You are dealing with a different situation here. During the 1000 yr. kingdom of God a rebellious man can still end up in hell. In fact, he will be judged by his works at the Great White Throne judgment. 

 

This is NOT the case now.

Edited by ASongOfDegrees

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Matthew 5-7 still has application to Christians but you can't apply it in the strictest doctrinal sense. Jesus was preaching to the Jews offering them the kingdom of heaven. If you start trying to apply some of those verses doctrinally to the church you will end up with a heretical mess like the Catholic Church has on it's hands.

 

All scripture can be applied to the believer (II Tim. 3:16) but not all scripture can be doctrinal applied to the church. You can make a devotional or spiritual application with Matthew 5-7 but once you start establishing NT doctrine you are on dangerous grounds.

 

The rule of thumb is to use Paul's writings as the measure of what doctrinally applies in Matthew 5-7 and what doesn't.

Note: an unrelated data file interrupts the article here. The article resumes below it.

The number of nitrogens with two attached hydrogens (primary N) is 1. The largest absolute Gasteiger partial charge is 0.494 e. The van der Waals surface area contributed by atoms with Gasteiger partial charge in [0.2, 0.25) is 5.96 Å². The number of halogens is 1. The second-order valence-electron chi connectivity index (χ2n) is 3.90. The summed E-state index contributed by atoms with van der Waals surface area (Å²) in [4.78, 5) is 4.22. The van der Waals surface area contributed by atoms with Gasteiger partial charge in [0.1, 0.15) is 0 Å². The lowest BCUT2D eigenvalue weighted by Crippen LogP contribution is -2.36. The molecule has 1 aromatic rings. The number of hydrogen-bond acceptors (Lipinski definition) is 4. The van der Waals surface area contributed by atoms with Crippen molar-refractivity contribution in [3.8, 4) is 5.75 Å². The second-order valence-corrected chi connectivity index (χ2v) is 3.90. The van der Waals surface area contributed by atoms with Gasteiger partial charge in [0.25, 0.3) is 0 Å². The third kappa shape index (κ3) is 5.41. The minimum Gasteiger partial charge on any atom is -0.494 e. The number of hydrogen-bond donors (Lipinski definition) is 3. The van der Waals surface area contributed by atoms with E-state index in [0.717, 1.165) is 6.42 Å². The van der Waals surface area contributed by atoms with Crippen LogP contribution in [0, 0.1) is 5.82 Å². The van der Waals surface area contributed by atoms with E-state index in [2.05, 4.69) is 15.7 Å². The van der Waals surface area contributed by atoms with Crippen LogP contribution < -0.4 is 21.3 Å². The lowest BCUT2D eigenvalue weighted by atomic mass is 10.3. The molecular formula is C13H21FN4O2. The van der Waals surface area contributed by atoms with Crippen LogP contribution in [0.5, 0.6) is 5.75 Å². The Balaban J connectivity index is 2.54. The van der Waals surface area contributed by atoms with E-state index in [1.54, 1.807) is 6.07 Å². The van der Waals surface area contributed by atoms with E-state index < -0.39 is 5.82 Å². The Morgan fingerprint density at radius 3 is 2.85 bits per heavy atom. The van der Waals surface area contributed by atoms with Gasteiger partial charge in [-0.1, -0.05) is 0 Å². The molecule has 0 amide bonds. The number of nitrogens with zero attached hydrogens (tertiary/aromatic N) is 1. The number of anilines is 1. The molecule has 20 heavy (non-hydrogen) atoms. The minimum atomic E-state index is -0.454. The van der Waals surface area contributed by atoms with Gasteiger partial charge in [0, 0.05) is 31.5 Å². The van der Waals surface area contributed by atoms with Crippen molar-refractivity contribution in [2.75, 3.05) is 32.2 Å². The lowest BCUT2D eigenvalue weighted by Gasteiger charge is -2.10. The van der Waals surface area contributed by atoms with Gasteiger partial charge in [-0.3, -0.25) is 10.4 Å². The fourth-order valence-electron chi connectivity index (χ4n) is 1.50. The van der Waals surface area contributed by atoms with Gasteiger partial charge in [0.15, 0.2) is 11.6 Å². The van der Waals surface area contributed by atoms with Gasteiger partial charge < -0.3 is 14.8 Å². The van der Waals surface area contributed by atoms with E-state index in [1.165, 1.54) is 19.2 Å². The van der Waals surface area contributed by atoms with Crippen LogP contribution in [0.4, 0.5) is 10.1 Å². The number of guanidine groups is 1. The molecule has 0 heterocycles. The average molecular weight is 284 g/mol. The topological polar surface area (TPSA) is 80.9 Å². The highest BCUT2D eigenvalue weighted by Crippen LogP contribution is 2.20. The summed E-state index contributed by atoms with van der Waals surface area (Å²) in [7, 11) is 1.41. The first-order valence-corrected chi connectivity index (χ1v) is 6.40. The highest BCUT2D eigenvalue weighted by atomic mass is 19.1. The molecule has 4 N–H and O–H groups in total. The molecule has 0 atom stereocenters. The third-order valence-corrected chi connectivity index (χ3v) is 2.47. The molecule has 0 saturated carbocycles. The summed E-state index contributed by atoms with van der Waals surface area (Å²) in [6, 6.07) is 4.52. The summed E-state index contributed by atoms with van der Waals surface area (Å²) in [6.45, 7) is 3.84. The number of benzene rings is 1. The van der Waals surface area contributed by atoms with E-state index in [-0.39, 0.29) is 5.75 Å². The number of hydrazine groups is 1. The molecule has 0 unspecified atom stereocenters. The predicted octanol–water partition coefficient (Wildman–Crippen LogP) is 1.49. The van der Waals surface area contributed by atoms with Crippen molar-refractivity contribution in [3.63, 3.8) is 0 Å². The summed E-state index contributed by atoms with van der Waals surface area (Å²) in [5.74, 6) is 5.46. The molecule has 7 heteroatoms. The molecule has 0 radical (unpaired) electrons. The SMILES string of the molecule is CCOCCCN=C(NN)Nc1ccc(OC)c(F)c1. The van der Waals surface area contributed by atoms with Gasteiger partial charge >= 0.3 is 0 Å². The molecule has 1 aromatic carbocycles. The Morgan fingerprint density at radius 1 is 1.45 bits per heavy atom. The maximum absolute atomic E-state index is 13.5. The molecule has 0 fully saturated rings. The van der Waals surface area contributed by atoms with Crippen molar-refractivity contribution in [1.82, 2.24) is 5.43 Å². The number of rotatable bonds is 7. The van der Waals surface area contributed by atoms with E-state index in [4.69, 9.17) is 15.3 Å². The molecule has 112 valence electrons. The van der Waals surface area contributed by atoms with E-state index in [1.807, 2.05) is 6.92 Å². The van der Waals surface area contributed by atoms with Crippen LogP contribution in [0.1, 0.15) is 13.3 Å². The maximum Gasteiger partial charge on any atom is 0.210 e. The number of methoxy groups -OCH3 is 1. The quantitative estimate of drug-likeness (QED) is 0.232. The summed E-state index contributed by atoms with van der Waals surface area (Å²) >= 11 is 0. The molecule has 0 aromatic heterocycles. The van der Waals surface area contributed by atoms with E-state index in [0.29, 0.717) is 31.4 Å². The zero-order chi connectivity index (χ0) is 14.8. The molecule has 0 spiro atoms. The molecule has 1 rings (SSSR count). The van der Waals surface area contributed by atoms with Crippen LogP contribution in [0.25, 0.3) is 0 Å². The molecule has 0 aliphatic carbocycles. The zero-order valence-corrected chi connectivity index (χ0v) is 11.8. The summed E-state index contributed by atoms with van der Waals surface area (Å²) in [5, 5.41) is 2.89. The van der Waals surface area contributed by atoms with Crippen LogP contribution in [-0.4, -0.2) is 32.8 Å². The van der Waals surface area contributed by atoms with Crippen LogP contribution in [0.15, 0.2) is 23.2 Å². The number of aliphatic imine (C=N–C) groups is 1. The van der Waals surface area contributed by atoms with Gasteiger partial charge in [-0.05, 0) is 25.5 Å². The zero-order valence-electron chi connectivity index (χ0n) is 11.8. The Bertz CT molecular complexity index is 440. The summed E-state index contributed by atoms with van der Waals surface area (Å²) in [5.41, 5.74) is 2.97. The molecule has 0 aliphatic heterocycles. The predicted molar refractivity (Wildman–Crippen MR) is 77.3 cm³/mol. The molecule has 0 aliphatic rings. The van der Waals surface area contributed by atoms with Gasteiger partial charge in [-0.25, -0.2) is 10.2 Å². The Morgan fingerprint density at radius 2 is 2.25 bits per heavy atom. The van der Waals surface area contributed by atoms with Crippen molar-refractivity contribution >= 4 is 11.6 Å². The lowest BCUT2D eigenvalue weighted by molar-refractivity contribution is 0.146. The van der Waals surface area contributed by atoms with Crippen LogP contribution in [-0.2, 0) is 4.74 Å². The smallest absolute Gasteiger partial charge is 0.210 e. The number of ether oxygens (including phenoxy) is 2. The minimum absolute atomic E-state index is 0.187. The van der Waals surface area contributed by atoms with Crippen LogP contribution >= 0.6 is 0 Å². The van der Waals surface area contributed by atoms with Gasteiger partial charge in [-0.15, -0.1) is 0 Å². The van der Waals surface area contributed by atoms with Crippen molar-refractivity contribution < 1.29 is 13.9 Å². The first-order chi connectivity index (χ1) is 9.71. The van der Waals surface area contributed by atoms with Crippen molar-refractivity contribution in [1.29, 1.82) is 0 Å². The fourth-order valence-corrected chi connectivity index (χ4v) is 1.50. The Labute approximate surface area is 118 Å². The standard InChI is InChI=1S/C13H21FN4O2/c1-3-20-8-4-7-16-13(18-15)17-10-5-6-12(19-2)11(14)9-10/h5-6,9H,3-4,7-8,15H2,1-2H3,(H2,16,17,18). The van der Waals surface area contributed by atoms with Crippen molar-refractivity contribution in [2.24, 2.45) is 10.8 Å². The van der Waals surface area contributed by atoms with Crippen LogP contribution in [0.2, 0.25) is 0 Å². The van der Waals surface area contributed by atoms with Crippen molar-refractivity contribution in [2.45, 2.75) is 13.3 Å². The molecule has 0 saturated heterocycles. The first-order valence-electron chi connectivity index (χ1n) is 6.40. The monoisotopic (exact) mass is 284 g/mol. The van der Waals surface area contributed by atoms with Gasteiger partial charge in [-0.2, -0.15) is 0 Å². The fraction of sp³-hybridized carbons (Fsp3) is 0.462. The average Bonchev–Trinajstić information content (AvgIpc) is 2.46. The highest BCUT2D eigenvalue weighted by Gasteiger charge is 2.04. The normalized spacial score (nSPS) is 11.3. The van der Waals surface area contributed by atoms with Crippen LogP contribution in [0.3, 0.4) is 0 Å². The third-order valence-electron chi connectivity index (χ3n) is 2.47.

God turned from the Jews in Acts 28:25-28. This was the THIRD and final time where Paul said God turned from the Jews to the Gentiles. 70 AD was just the final coup de gras delivered to the nation of Israel.

 

Salvation and citizenship were always intended to extend to the Gentiles (Gen 18:18, 22:18; Gal 3:8). It was not contingent upon the Jews accepting their Messiah.  Additionally, the Jews were not offered the Kingdom itself, for the Kingdom belongs only to God.  Rather they were offered entrance first.  References to the Kingdom of Heaven/God are not talking about an earthly reign (John 18:36), whereas the Millennial Kingdom is a literal earthly reign by Jesus for 1000 years following the tribulation until great white throne judgement (Rev 20).

 

However, I'm willing to consider your viewpoint if you can present a convincing Biblical argument.

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You are dealing with a different situation here. During the 1000 yr. kingdom of God a rebellious man can still end up in hell.

 

In fact, he will be judged by his works at the Great White Throne judgment. 

 

This is NOT the case now.